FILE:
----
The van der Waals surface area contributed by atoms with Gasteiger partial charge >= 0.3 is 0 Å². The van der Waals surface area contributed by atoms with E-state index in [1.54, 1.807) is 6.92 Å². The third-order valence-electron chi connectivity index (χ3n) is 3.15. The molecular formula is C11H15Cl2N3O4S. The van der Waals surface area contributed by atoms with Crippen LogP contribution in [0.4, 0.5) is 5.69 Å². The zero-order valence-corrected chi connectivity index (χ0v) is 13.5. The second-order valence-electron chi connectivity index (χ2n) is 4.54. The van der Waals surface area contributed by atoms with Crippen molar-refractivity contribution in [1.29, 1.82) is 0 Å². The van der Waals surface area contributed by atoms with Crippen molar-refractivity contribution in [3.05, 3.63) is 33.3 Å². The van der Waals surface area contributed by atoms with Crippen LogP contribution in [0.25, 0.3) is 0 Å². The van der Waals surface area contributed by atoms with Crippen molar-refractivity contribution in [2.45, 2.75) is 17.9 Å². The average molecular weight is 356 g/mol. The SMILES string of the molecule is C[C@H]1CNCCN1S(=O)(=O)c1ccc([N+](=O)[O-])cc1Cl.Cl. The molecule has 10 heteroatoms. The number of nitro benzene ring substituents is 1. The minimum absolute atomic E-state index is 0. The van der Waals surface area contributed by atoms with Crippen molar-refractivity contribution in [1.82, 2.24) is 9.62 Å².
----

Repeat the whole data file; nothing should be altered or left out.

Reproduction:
The van der Waals surface area contributed by atoms with Gasteiger partial charge >= 0.3 is 0 Å². The van der Waals surface area contributed by atoms with E-state index in [1.54, 1.807) is 6.92 Å². The third-order valence-electron chi connectivity index (χ3n) is 3.15. The molecular formula is C11H15Cl2N3O4S. The van der Waals surface area contributed by atoms with Crippen LogP contribution in [0.4, 0.5) is 5.69 Å². The zero-order valence-corrected chi connectivity index (χ0v) is 13.5. The second-order valence-electron chi connectivity index (χ2n) is 4.54. The van der Waals surface area contributed by atoms with Crippen molar-refractivity contribution in [1.29, 1.82) is 0 Å². The van der Waals surface area contributed by atoms with Crippen molar-refractivity contribution in [3.05, 3.63) is 33.3 Å². The van der Waals surface area contributed by atoms with Crippen LogP contribution in [0.25, 0.3) is 0 Å². The van der Waals surface area contributed by atoms with Crippen molar-refractivity contribution in [2.45, 2.75) is 17.9 Å². The average molecular weight is 356 g/mol. The SMILES string of the molecule is C[C@H]1CNCCN1S(=O)(=O)c1ccc([N+](=O)[O-])cc1Cl.Cl. The molecule has 10 heteroatoms. The number of nitro benzene ring substituents is 1. The minimum absolute atomic E-state index is 0. The van der Waals surface area contributed by atoms with Crippen molar-refractivity contribution in [1.82, 2.24) is 9.62 Å².